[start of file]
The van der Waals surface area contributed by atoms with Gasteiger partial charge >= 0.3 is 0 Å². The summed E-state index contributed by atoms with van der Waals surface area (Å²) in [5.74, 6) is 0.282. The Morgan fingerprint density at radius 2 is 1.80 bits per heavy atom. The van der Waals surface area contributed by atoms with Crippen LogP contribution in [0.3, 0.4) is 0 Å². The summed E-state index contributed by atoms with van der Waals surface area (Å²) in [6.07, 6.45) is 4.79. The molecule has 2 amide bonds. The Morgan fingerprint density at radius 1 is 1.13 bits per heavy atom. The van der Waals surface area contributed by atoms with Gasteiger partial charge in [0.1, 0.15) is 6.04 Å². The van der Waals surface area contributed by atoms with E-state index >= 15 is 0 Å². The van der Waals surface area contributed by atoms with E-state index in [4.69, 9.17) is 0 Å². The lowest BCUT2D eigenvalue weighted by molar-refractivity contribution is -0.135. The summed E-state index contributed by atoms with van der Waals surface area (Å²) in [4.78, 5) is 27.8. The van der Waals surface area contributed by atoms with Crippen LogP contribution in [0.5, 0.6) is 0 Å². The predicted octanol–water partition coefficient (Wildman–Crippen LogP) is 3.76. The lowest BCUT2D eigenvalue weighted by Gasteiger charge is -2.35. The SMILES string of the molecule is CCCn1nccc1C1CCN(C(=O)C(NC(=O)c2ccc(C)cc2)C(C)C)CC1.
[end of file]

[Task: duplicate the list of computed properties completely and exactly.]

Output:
The van der Waals surface area contributed by atoms with Gasteiger partial charge >= 0.3 is 0 Å². The summed E-state index contributed by atoms with van der Waals surface area (Å²) in [5.74, 6) is 0.282. The Morgan fingerprint density at radius 2 is 1.80 bits per heavy atom. The van der Waals surface area contributed by atoms with Crippen LogP contribution in [0.3, 0.4) is 0 Å². The summed E-state index contributed by atoms with van der Waals surface area (Å²) in [6.07, 6.45) is 4.79. The molecule has 2 amide bonds. The Morgan fingerprint density at radius 1 is 1.13 bits per heavy atom. The van der Waals surface area contributed by atoms with Gasteiger partial charge in [0.1, 0.15) is 6.04 Å². The van der Waals surface area contributed by atoms with E-state index >= 15 is 0 Å². The van der Waals surface area contributed by atoms with E-state index in [4.69, 9.17) is 0 Å². The lowest BCUT2D eigenvalue weighted by molar-refractivity contribution is -0.135. The summed E-state index contributed by atoms with van der Waals surface area (Å²) in [4.78, 5) is 27.8. The van der Waals surface area contributed by atoms with Crippen LogP contribution in [0.5, 0.6) is 0 Å². The predicted octanol–water partition coefficient (Wildman–Crippen LogP) is 3.76. The lowest BCUT2D eigenvalue weighted by Gasteiger charge is -2.35. The SMILES string of the molecule is CCCn1nccc1C1CCN(C(=O)C(NC(=O)c2ccc(C)cc2)C(C)C)CC1.